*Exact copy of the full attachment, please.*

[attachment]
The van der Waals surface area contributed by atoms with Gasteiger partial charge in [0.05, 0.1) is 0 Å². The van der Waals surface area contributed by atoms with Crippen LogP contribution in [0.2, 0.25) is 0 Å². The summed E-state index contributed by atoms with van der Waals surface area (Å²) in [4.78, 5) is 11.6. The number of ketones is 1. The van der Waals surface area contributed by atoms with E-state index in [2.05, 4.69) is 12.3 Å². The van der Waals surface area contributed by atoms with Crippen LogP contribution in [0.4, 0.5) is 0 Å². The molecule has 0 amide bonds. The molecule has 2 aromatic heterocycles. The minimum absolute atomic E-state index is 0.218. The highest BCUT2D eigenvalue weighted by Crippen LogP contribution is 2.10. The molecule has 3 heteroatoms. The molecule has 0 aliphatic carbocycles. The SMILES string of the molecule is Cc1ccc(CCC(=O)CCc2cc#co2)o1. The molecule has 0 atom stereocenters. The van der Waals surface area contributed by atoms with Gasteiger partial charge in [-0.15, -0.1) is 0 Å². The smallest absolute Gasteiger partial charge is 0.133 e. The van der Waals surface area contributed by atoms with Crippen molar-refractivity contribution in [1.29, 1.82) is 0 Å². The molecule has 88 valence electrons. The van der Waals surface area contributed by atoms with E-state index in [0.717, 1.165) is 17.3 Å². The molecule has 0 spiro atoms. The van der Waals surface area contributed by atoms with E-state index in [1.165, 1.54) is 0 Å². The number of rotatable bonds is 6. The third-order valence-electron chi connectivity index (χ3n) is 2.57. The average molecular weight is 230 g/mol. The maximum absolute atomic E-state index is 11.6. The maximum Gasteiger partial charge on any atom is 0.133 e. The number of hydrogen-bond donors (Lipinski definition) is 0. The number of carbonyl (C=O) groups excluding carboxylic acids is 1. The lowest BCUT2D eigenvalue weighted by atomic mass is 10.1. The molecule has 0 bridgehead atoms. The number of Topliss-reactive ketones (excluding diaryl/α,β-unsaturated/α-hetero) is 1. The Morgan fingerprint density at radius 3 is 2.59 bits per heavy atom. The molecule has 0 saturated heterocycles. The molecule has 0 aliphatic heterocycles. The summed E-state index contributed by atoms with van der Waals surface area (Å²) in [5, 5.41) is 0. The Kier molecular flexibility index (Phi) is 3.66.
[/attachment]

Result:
The van der Waals surface area contributed by atoms with Gasteiger partial charge in [0.05, 0.1) is 0 Å². The van der Waals surface area contributed by atoms with Crippen LogP contribution in [0.2, 0.25) is 0 Å². The summed E-state index contributed by atoms with van der Waals surface area (Å²) in [4.78, 5) is 11.6. The number of ketones is 1. The van der Waals surface area contributed by atoms with E-state index in [2.05, 4.69) is 12.3 Å². The van der Waals surface area contributed by atoms with Crippen LogP contribution in [0.4, 0.5) is 0 Å². The molecule has 0 amide bonds. The molecule has 2 aromatic heterocycles. The minimum absolute atomic E-state index is 0.218. The highest BCUT2D eigenvalue weighted by Crippen LogP contribution is 2.10. The molecule has 3 heteroatoms. The molecule has 0 aliphatic carbocycles. The SMILES string of the molecule is Cc1ccc(CCC(=O)CCc2cc#co2)o1. The molecule has 0 atom stereocenters. The van der Waals surface area contributed by atoms with Gasteiger partial charge in [-0.15, -0.1) is 0 Å². The smallest absolute Gasteiger partial charge is 0.133 e. The van der Waals surface area contributed by atoms with Crippen molar-refractivity contribution in [1.29, 1.82) is 0 Å². The molecule has 88 valence electrons. The van der Waals surface area contributed by atoms with E-state index in [0.717, 1.165) is 17.3 Å². The molecule has 0 spiro atoms. The van der Waals surface area contributed by atoms with E-state index in [1.165, 1.54) is 0 Å². The number of rotatable bonds is 6. The third-order valence-electron chi connectivity index (χ3n) is 2.57. The average molecular weight is 230 g/mol. The maximum absolute atomic E-state index is 11.6. The maximum Gasteiger partial charge on any atom is 0.133 e. The number of hydrogen-bond donors (Lipinski definition) is 0. The number of carbonyl (C=O) groups excluding carboxylic acids is 1. The lowest BCUT2D eigenvalue weighted by atomic mass is 10.1. The molecule has 0 bridgehead atoms. The number of Topliss-reactive ketones (excluding diaryl/α,β-unsaturated/α-hetero) is 1. The Morgan fingerprint density at radius 3 is 2.59 bits per heavy atom. The molecule has 0 saturated heterocycles. The molecule has 0 aliphatic heterocycles. The summed E-state index contributed by atoms with van der Waals surface area (Å²) in [5, 5.41) is 0. The Kier molecular flexibility index (Phi) is 3.66.